Rebecca's Reviews > The Shore

The Shore by Sara      Taylor
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(Nearly 4.5) Gritty and virtuosic, this novel-in-13-stories imagines 250 years of history on a set of islands off the coast of Virginia. As a Maryland native, I think of Chincoteague and Assateague as vacation destinations, but Taylor definitely focuses on their dark side here: industrial-scale chicken farms, unwanted pregnancies, domestic violence, bootleg liquor, gang rape, murders and meth labs. There’s a core of narratives set in the 1980s–90s that could easily form a novel on their own, but these are interspersed with vignettes stretching from 1876 to 2143. Dirty realism thus shares space with historical fiction and dystopia, while first-person narration (about one-third) trades off with third-person (nearly two-thirds) and one instance of the second person (“Boys”).

My favorite of the stories were the nineteenth-century ones about Medora, a half-Native American healer. These have a faint flavor of Wide Sargasso Sea, while there are traces of Ron Rash and David Vann in the rest. Taylor has proven here that she can do it all: contemporary realism, period research, even post-apocalyptic. Each of those genres could have spawned an entire book, but when crammed together they seem a bit show-offy, or like Taylor couldn’t make up her mind what she wanted the book to be. I also thought the 1980s–90s chapters were repetitive, with young women getting knocked up by dubious boyfriends.

Is The Shore short stories or a novel? That’s a question I’m still asking myself. I’ve heard Taylor’s approach compared to David Mitchell’s in Cloud Atlas or The Bone Clocks, but I haven’t read either (anyone who has, feel free to let me know how Taylor measures up). The compromise position says it’s linked short stories (like Snow in May by Kseniya Melnik, Unforgettable by Paulette Alden, or Archangel by Andrea Barrett), with characters and/or their ancestors/descendants showing up in later chapters. I think in the end I would have preferred a clearer choice: either a chronological novel or a straight set of short stories.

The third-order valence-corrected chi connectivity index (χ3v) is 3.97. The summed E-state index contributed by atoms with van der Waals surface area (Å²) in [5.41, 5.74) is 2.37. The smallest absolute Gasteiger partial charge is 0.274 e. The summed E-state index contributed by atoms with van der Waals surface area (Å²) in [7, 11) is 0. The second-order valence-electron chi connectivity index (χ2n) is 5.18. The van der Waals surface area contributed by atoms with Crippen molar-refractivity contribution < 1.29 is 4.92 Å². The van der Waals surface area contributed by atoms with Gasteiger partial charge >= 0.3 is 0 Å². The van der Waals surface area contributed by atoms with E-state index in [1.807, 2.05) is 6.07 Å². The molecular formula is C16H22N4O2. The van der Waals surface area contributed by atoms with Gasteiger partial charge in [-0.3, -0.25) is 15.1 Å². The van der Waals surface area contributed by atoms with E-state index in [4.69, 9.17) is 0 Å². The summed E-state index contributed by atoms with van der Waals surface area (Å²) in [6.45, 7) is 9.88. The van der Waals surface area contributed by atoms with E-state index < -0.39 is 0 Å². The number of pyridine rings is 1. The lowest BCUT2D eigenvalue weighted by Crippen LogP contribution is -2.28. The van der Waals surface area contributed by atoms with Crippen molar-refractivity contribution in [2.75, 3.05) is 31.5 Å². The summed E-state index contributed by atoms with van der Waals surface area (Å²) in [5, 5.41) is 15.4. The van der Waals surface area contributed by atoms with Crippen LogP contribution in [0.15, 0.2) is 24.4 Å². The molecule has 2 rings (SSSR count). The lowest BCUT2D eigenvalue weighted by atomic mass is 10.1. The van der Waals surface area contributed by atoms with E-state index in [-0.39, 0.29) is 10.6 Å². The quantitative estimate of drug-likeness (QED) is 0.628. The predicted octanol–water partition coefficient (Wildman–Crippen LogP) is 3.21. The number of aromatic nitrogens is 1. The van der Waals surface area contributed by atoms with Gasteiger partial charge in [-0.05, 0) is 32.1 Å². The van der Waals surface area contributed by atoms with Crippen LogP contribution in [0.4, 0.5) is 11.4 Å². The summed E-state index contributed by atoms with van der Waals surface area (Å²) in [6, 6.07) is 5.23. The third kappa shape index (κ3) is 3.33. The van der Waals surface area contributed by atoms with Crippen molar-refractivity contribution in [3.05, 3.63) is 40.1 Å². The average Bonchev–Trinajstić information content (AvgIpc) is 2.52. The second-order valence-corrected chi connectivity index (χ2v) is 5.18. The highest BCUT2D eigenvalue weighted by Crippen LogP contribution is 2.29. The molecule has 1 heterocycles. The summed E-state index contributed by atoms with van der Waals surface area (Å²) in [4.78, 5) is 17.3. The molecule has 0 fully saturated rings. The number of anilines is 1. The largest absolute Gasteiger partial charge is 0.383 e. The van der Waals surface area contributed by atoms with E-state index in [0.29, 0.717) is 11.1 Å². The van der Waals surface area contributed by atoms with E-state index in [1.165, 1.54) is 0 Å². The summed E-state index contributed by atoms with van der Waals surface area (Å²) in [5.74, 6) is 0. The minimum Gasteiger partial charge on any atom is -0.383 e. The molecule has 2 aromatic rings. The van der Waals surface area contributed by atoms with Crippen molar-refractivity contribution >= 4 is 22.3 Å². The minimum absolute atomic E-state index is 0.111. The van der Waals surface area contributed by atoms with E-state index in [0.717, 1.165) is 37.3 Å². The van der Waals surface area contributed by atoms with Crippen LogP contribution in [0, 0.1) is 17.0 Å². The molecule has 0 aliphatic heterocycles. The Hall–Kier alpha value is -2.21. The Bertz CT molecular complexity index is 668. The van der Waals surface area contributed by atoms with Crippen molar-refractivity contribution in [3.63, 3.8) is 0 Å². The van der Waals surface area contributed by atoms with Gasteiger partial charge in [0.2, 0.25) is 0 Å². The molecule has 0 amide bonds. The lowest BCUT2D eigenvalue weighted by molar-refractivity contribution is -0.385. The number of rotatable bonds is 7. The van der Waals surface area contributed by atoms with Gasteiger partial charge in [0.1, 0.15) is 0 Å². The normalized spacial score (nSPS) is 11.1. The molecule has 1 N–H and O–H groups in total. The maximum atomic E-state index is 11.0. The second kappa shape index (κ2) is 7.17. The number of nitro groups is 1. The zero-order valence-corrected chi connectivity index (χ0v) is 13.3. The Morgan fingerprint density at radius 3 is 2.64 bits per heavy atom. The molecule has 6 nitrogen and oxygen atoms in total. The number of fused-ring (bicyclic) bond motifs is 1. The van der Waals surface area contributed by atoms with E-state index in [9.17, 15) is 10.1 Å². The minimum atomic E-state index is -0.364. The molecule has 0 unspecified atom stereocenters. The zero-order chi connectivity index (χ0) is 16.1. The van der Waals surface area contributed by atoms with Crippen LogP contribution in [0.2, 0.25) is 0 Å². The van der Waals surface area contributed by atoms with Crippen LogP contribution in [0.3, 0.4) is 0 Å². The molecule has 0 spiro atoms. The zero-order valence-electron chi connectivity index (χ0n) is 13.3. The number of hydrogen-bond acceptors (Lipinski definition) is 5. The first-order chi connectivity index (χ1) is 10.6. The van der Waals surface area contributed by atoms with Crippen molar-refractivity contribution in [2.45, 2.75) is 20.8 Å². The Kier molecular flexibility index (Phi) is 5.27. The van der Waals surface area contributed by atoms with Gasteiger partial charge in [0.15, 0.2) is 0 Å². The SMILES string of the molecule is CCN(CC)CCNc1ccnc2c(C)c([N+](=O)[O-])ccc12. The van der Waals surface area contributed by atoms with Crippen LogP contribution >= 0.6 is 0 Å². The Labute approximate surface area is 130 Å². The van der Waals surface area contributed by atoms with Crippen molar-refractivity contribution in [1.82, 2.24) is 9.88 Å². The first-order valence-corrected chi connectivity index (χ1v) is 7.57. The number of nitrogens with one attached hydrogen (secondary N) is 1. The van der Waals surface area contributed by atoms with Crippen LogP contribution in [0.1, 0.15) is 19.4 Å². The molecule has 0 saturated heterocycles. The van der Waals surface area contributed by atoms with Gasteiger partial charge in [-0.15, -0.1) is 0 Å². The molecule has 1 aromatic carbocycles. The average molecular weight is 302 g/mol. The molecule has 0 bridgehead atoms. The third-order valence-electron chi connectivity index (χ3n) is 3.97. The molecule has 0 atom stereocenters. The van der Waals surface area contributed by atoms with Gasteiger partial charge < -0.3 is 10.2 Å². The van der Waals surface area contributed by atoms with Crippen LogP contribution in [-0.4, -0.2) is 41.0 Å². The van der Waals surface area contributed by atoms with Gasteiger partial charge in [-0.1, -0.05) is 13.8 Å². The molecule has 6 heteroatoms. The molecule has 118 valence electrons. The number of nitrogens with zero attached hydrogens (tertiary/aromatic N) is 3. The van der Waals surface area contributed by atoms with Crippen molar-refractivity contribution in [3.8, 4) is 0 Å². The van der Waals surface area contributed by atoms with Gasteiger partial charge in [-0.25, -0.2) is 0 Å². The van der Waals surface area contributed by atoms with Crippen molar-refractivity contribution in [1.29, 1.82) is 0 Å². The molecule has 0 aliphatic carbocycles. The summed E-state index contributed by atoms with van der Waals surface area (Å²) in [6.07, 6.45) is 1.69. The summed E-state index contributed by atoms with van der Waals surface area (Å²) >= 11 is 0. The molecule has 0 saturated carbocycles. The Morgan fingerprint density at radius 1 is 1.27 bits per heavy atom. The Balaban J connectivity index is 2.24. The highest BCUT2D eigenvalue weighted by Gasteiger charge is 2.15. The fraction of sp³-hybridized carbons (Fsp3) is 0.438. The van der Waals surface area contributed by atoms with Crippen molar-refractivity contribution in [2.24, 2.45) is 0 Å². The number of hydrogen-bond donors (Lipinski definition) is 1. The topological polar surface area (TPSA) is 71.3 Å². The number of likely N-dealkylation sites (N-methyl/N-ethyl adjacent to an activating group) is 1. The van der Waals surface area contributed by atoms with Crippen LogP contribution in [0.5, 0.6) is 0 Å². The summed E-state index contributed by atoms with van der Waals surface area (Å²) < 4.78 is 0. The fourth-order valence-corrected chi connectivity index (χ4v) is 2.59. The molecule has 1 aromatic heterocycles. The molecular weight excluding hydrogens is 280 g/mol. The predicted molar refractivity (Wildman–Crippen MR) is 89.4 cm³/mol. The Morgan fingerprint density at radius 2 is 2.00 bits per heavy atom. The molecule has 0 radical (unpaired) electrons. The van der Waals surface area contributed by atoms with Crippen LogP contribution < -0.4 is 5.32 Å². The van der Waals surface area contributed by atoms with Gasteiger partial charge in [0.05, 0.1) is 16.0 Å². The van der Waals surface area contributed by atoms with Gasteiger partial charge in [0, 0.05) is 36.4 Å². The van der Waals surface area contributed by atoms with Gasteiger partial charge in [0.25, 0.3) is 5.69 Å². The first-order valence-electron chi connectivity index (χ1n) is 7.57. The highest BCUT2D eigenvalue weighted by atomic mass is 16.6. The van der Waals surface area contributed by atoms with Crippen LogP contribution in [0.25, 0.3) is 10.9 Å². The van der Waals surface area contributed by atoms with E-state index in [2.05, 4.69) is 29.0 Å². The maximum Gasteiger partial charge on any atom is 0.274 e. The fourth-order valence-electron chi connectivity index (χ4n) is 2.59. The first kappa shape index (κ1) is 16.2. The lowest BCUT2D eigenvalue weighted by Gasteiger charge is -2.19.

Still, there’s no denying that Taylor can write, and I loved tracing the history of some dying communities that are more than just names to me. Every region needs a literary chronicler, and I reckon Taylor is it for the Eastern Shore of Maryland and Virginia’s islands. This was certainly a deserving entry on the 2015 Baileys Prize longlist. Next time, though, I hope she’ll commit to one genre or style.
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Reading Progress

December 31, 2014 – Shelved
December 31, 2014 – Shelved as: to-read
April 22, 2015 – Started Reading
April 24, 2015 –
April 24, 2015 – Shelved as: read-via-netgalley
April 24, 2015 – Shelved as: dirty-realism
April 28, 2015 – Shelved as: historical-fiction
April 28, 2015 – Shelved as: dystopian
April 28, 2015 – Finished Reading
May 1, 2015 – Shelved as: second-person
December 31, 2015 – Shelved as: best-of-2015
January 9, 2018 – Shelved as: linked-short-stories

Comments Showing 1-5 of 5 (5 new)

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Angela M 4 stars - sounds promising ! I have it but haven't read it yet .

Rebecca Very nearly 4.5. They're linked short stories, but I think I would have preferred either straight-up stories or a novel.

Angela M Looking forward to it . I don't usually read short stories unless they are linked so I suspect I may feel the same as you .

message 4: by William (new) - added it

William Kinda like Go Down, Moses by Faulkner.

Rebecca William wrote: "Kinda like Go Down, Moses by Faulkner."

One I was assigned in college but never got through ;)

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